The Emergency Care for Infectious Diseases (EC-ID) research program led by Dr. Michael Pulia endeavors to improve infectious disease diagnosis, infection control, and antimicrobial stewardship in the emergency department (ED) and downstream care settings.
Dr. Pulia focuses on applying human factors and systems engineering principles to develop effective infection control and antibiotic stewardship interventions. His lab has active lines of research involving the most common types of infectious syndromes, specifically respiratory, urinary and skin, with recent expansion to include COVID-19.
A primary research focus is the inappropriate use of antibiotics in healthcare settings—a global public health threat due to an association with increasing rates of antibiotic-resistant bacterial infections. In the U.S. alone more than 35,000 people die each year as a direct result of these infections. Additionally, antibiotic overuse poses a significant patient safety concern due to the risk of serious adverse drug events such as drug-drug interactions, anaphylaxis and Clostridiodes difficile colitis.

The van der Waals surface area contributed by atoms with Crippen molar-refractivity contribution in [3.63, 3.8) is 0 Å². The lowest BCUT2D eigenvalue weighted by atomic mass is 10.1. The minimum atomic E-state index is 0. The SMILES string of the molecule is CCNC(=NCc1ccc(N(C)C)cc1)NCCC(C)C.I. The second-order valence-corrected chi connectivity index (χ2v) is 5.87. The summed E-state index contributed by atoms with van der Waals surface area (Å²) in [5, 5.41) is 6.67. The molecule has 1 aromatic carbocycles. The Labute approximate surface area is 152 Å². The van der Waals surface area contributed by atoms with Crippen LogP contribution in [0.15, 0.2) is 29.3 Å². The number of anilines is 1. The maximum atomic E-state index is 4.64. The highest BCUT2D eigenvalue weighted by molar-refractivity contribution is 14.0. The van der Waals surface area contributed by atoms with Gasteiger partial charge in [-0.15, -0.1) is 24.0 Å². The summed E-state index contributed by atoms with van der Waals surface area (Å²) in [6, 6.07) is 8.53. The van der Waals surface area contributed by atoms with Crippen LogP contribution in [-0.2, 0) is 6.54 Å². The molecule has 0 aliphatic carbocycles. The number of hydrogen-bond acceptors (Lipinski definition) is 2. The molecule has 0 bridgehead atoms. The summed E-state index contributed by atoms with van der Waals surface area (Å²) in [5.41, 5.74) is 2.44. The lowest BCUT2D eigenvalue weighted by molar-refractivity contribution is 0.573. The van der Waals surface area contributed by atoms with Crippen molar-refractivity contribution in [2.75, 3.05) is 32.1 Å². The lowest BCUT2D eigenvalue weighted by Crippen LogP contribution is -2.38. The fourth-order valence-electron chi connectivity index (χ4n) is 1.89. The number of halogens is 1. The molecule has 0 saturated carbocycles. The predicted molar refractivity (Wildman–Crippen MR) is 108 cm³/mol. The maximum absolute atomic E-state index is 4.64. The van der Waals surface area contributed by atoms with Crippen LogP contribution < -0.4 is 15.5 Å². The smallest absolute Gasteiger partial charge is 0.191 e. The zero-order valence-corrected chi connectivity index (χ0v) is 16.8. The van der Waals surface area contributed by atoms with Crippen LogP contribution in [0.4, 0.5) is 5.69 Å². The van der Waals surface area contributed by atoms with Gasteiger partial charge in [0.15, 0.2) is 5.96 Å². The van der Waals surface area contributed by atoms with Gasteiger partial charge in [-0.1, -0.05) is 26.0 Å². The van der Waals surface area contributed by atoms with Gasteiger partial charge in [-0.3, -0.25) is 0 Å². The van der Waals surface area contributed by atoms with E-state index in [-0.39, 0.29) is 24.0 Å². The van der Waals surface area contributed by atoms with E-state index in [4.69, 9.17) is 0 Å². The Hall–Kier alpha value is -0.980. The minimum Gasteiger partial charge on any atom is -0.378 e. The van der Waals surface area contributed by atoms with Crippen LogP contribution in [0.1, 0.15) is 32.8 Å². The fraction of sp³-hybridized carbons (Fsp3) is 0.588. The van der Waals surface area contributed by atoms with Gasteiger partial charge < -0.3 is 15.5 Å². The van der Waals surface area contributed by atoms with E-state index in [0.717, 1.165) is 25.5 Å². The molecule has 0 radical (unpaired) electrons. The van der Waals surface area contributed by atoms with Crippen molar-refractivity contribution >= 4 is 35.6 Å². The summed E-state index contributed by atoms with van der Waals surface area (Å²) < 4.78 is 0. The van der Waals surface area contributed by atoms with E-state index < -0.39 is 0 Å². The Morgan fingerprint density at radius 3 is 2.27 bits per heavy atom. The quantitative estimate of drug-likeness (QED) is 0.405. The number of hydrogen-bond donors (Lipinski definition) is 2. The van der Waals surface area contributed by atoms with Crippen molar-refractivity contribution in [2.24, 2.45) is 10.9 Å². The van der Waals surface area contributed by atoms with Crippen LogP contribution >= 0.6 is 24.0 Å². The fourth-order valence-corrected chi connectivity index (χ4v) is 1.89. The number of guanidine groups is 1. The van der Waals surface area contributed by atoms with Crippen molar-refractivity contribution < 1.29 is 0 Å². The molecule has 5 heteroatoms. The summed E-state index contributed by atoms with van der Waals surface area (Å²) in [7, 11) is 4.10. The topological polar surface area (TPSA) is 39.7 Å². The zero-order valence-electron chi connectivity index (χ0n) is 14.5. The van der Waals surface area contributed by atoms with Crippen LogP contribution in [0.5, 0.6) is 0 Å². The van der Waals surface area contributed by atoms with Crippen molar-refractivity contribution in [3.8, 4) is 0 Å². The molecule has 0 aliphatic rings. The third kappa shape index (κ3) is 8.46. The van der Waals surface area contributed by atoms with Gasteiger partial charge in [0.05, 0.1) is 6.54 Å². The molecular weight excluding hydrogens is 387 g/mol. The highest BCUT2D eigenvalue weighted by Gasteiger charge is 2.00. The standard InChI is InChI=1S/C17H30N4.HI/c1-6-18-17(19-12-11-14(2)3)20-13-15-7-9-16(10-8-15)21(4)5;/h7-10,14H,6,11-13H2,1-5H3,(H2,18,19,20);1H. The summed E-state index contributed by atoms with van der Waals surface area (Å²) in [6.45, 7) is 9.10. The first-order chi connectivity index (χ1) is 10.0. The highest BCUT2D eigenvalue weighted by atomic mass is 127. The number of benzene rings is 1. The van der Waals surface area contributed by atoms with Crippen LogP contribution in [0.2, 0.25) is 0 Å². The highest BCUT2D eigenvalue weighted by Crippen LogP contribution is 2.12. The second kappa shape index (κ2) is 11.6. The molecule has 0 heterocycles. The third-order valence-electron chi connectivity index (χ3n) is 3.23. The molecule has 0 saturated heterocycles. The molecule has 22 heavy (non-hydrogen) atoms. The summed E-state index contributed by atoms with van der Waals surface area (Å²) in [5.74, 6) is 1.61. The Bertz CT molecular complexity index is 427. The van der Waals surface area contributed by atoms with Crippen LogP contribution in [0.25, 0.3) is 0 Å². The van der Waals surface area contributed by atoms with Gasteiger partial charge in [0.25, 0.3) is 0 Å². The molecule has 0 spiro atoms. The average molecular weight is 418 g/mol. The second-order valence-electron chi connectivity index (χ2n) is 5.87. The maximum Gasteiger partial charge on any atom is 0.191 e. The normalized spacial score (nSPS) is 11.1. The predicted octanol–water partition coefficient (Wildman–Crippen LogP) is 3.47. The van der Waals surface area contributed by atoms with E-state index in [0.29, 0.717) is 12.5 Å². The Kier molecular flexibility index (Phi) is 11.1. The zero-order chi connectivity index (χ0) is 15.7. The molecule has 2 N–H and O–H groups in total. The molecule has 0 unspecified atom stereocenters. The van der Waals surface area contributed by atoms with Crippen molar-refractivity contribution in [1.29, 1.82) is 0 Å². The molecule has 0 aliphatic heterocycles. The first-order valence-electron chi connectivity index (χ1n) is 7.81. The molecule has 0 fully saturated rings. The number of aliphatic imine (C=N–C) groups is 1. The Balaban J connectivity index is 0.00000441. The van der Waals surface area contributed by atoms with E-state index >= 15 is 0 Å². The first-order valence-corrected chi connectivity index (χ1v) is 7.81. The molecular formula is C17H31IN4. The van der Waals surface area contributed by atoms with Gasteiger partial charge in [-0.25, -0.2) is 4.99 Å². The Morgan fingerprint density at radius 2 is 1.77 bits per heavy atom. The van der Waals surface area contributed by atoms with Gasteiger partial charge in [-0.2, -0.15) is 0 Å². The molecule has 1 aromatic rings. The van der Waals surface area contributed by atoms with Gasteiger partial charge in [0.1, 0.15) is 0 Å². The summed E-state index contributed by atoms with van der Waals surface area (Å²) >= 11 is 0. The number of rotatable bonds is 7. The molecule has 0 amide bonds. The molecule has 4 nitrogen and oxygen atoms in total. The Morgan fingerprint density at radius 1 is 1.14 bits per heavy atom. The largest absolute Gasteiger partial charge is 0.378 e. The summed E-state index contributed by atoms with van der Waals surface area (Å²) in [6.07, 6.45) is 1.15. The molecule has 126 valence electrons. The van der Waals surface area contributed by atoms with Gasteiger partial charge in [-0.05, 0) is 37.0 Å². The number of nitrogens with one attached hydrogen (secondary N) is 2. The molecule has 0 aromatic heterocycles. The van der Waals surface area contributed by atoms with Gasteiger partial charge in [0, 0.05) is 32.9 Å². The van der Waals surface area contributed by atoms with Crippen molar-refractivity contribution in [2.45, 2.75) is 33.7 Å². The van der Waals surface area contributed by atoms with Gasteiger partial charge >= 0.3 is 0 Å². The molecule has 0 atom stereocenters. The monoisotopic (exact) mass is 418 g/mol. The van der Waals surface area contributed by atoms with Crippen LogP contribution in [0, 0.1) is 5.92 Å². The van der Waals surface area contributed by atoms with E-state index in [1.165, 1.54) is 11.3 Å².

The ED increasingly functions as the de facto center of the health care system, and antibiotics prescribed in the ED have significant downstream effects in both inpatient and outpatient settings. The ED has also been identified as a clinical environment with high rates of inappropriate antibiotic use. Despite this, antibiotic stewardship research in the ED setting has been identified as a priority area for federal funding.
Given Dr. Pulia’s research focus on infectious diseases, he has taken on several studies related to COVID-19, including research to elucidate the role of biomarkers that may improve screening and antibiotic stewardship practices for patients with COVID-19 and utilize EHR-based surveillance to rapidly inform institutional response strategies.